It has long been recognised that the control of air flow is a crucial and intrinsic part of heat and moisture control in modern building enclosures.

There are three primary classes of reasons why the control of air flow is important to building performance:

  1. Moisture control – water vapor in the air can be deposited within the envelope by condensation and cause serious health, durability, and performance problems.
  2. Energy savings –air leaking out of a building must be replaced with outdoor air which requires energy to condition it. Approximately 30% to 50% of space conditioning energy consumption in many well-insulated buildings is due to air leakage through the building enclosure. Convective circulation and wind washing both reduce the effectiveness of thermal insulation and thus increase energy transfer across the envelope.
  3. Comfort and health – cold drafts and the excessively dry wintertime air that results from excessive air leakage directly affect human comfort, wind-cooled portions of the interior of the enclosure promote condensation which supports biological growth which in turn affects indoor air quality, airborne sound transmission control requires good airflow control, and odors and gases from outside and adjoining buildings often annoy or cause health problems.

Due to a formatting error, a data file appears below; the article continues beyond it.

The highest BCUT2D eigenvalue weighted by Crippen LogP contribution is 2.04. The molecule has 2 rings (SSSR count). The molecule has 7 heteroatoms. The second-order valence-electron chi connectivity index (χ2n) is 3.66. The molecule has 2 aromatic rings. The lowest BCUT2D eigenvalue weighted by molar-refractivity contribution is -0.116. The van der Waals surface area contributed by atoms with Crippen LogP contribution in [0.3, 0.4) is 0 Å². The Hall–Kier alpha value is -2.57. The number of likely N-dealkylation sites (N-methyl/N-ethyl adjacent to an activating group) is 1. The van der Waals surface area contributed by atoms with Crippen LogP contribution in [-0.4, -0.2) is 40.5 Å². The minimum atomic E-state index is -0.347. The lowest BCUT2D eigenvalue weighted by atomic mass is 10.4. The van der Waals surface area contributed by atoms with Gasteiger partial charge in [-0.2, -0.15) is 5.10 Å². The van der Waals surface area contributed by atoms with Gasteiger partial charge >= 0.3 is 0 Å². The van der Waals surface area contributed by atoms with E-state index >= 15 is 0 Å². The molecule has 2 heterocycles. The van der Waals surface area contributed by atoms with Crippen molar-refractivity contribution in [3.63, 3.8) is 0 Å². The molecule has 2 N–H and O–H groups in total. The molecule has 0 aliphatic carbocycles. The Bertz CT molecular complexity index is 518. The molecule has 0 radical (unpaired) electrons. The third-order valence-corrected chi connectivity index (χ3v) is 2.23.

There are three primary mechanisms which generate the pressure differences required for air flow within and through buildings:

  1. wind,
  2. stack effect or bouyancy, and
  3. mechanical air handling equipment and appliances.

Since, it is widely acknowledged that a perfectly airtight air barrier system is unlikely to be achieved in practise, it is also desirable to control the air pressure differences driving the flow. This typically means reducing the pressure imbalance created by HVAC systems, reducing stack effect pressures by compartmentalizing buildings vertically, and reducing wind pressures by compartmentalizing building plans.



Wind forces act on all buildings, typically creating a positive pressure on the windward face and negative (suction) pressures on the walls.

Stack Effect

Stack effect pressures are generated by differences in air density with temperature, i.e. hot air rises and cold air sinks. The air within a building during the wintertime acts like a bubble of hot air in a sea of cold air. In the summertime the situation is reversed, although air temperature differences are usually less.

Mechanical Equipment

Fans and blowers cause the movement of air within buildings and through enclosures. By doing so, they can generate large pressures. If more air is exhausted from a building than is supplied, a net negative pressure is generated and vice versa.



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